When a delegation of politicians from Central Canada arrived in Charlottetown in the summer of 1864 to discuss the idea of uniting Britain's North American colonies, only one representative of the Prince Edward Island government was available to greet them.
Everyone else in the tiny capital of 7,000, it seemed, had run off to see the circus.
Slaymaker and Nichols' Olympic Circus was the first travelling show to visit the Island in 20 years, and the serious business of nation-building had to compete with the antics of clowns, acrobats and trained monkeys.
The 150th anniversary of the Charlottetown Conference is being marked with a summer of festivals, fireworks and music -- country superstar Shania Twain is taking a break from her Las Vegas show to headline a concert -- to rival anything Slaymaker and Nichols could stage.
This week's one-day royal visit by Prince Charles and the Duchess of Cornwall was part of a P.E.I. 2014 celebration that promises to boost the all-important tourism industry. And this outpouring of pride in the Island's role as "the Cradle of Confederation" comes a year before Premier Robert Ghiz and his Liberal government face a fixed-date election, expected in the fall of 2015.
Ghiz, whose father, Joe, served two terms as premier, looks like a shoo-in for a third term. He holds 23 of 27 seats in the legislature and the latest survey by Halifax's Corporate Research Associates pegs Liberal support at better than 50 per cent among decided voters. The NDP has elected only one candidate in 40 years but stands in second place at 22 per cent while support for the Progressive Conservatives -- a party beset by internal divisions and looking for a new leader -- has dwindled to 17 per cent.
Despite the NDP's abnormally high showing in the polls (support peaked at 32 per cent last summer), observers have long complained of a democratic deficit in Island politics. Power shifts from the Liberals to the PCs and back again, with the party in power enjoying a lopsided majority and weak opposition until the pendulum swings in the opposite direction.
Last week an editorial writer with the Charlottetown Guardian grumbled about the government's "bare-bones budget" and the spring session's "light legislative agenda," but for now the pendulum is solidly on Ghiz's side. His government has steered clear of major controversies and appears to be on track to balance the books by 2016.
The budget tabled in April projects a $40-million deficit (a $12-million improvement over last year) coupled with modest improvements to health-care programs. But the net debt will top $2.1 billion by next year, a tremendous burden for a province with a city-size population of 140,000.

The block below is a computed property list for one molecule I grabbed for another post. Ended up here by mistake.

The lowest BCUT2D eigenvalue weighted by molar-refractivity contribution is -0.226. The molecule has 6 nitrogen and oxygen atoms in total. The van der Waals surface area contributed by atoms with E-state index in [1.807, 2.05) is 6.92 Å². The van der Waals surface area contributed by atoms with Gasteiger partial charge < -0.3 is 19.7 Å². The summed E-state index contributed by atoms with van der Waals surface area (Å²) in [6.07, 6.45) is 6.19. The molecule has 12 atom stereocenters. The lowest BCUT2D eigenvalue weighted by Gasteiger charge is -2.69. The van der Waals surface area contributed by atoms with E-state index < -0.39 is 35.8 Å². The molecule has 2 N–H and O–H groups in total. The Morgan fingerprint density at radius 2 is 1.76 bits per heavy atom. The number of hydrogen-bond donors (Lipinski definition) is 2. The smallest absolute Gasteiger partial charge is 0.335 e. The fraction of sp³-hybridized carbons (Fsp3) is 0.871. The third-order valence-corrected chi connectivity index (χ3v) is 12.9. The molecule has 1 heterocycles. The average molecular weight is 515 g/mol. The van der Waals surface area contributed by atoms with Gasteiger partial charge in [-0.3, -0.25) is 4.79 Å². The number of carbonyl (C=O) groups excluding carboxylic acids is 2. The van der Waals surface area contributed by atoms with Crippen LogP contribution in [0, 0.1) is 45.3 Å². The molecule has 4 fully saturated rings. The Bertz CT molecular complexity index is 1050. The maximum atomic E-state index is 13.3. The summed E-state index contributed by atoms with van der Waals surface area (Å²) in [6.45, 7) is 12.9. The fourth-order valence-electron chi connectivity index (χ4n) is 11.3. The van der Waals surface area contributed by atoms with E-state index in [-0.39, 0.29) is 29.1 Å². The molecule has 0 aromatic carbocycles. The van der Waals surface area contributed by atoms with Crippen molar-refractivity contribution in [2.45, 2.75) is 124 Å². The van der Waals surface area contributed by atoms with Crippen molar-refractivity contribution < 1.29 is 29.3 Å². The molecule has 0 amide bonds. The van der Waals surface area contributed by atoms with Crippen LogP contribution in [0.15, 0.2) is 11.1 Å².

Tourism is one of P.E.I.'s major industries, second only to production of its trademark potatoes, and provides the equivalent of more than 7,000 full-time jobs. About a million visitors flock to the Island's famed beaches, parks and golf courses each year, and P.E.I. 2014 events have already increased vacation bookings for this summer.
So the sesquicentennial of the Charlottetown Conference and its economic boost come at an opportune time for Ghiz, just as the original conference -- convened to discuss a more modest proposal to merge Nova Scotia, New Brunswick and P.E.I. into a single colony -- came at an opportune time for future prime minister John A. Macdonald and his vision of a new country.
This summer's party atmosphere on the Island is an appropriate way to mark the occasion. The Fathers of Confederation spent as much time enjoying lobster dinners, champagne toasts and late-night dances as they did hammering out a blueprint for a new constitution.
But the nine-day conference forged new friendships and political alliances and laid the groundwork for further meetings in Quebec City and London that culminated in Canada's founding as a self-governing dominion in 1867.
Ironically, Islanders resisted joining the nation-building project launched in their midst. P.E.I. finally entered Confederation in 1873 -- three years after Manitoba -- when escalating railway-building costs made the financial benefits of union too tempting to resist.
"Everybody admits that the union must take place some time," Macdonald declared in the wake of the Charlottetown Conference. "I say now is the time. If we allow so favourable an opportunity to pass, it may never come again."
Macdonald and his colleagues seized the moment. And that alone is a good reason to party like it's 1864.
Dean Jobb, the Winnipeg Free Press East Coast correspondent, teaches in the School of Journalism at the University of King's College in Halifax. www.deanjobb.com